San Francisco Thunder Series – Book 1
By Victoria Denault
Still staring at my blank phone screen, I stumble toward the door and of course I walk straight into someone. Of course. Because to- day is going to be shitty in every possible way. Luckily, I manage to avoid getting chai latte on either of us; it barely spills over the lid and only dribbles onto my hand.
“I’m so sorry!” I say at the exact same time she does, and I look up to see a familiar face staring back, but I can’t place it.
She blinks azure eyes and then her whole face lights up. “Zoey?
Zoey Quinlin? Oh my God!”
She’s hugging me before I realize what’s happening. I wrap the hand not covered in latte around her back and return the embrace. She pulls back, still holding my shoulders, and smiles. “Holy crap! It’s been over ten years! Oh my God.” She pauses and glances around before adding in a softer voice, “It’s Dixie. Dixie Braddock. You used to babysit me at my family’s summer cottage in Maine. You were friends with my brother, Jude.”
“Holy shit! Dixie Braddock?” I can’t believe it. The last time I saw her she was thirteen. Wheat hair; pink, suntanned skin; freckles across her nose and chronically scabbed-up knees from trying to keep up with her older sisters and brother, who were all daredevils on their bikes and skateboards and surfboards. Babysitting them—well, the girls, anyway—for the two years I lived in Maine was a highlight of my summers. And so was seeing their brother. Shit, I hadn’t thought of Jude Braddock in a while. I find myself smiling now that I am.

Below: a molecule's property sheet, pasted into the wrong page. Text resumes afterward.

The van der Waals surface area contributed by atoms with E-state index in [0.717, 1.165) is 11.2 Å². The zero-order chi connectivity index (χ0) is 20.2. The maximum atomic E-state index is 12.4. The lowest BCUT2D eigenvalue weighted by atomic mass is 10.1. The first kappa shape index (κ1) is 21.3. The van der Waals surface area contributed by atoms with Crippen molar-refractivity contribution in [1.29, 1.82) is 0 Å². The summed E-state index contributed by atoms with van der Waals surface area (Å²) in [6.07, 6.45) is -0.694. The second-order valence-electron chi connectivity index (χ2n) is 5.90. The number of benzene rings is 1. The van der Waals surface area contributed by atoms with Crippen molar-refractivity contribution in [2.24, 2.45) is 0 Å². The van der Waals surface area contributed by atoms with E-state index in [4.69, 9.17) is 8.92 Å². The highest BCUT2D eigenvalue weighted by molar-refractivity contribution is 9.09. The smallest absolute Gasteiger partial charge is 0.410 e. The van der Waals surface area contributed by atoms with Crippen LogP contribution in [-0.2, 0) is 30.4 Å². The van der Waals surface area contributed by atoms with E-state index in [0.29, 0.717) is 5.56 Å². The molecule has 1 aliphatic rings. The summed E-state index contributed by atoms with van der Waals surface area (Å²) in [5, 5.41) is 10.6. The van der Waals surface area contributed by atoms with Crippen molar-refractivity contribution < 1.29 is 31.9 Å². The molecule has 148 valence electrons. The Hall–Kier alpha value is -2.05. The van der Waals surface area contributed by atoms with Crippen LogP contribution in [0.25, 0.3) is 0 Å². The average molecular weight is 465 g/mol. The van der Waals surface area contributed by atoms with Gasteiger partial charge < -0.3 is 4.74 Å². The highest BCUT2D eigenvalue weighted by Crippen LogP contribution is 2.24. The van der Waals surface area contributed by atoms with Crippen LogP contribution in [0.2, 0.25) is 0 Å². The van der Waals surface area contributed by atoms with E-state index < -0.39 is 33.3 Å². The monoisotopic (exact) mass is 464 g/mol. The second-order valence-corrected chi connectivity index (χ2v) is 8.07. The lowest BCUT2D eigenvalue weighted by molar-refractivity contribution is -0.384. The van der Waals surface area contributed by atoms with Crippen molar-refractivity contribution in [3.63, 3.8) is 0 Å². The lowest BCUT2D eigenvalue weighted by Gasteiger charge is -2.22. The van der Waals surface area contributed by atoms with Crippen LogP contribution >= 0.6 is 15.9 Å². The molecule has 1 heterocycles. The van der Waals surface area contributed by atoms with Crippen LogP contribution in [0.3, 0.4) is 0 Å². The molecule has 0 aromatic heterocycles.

“You live in San Fran?” she questions as she takes my elbow and leads me over to the counter and hands me a napkin for my latte- soaked hand.
“Yeah. Stayed local after college,” I explain as I put down the latte and wipe my hand. “And you live here?”
She nods, her sleek blond bob moving like a curtain around her face. She looks close to the tiny thing I babysat but much more refined and beautiful now. I do the math: she’s only twenty-four, but she looks more put together than any twenty-four-year-old I’ve known.
“Yeah. I went to school for sports media, then interned with the San Francisco Thunder hockey team, and they hired me full- time this year.” Her eyes dart around, and her voice drops again. “Jude plays for them, so I use my mom’s last name, Wynn, so no one thinks he got me the job. He didn’t.”
“Jude is in San Francisco?” I don’t know why I felt the need to say that with such breathless shock. I knew he made the NHL, but I had thought he was playing in Milwaukee. That’s where he was last time I Googled him, which was three years ago, before I married Adam.
“Yeah. Got traded a couple years ago,” Dixie explains. “So how’s your family? Where’s your dad preaching now?”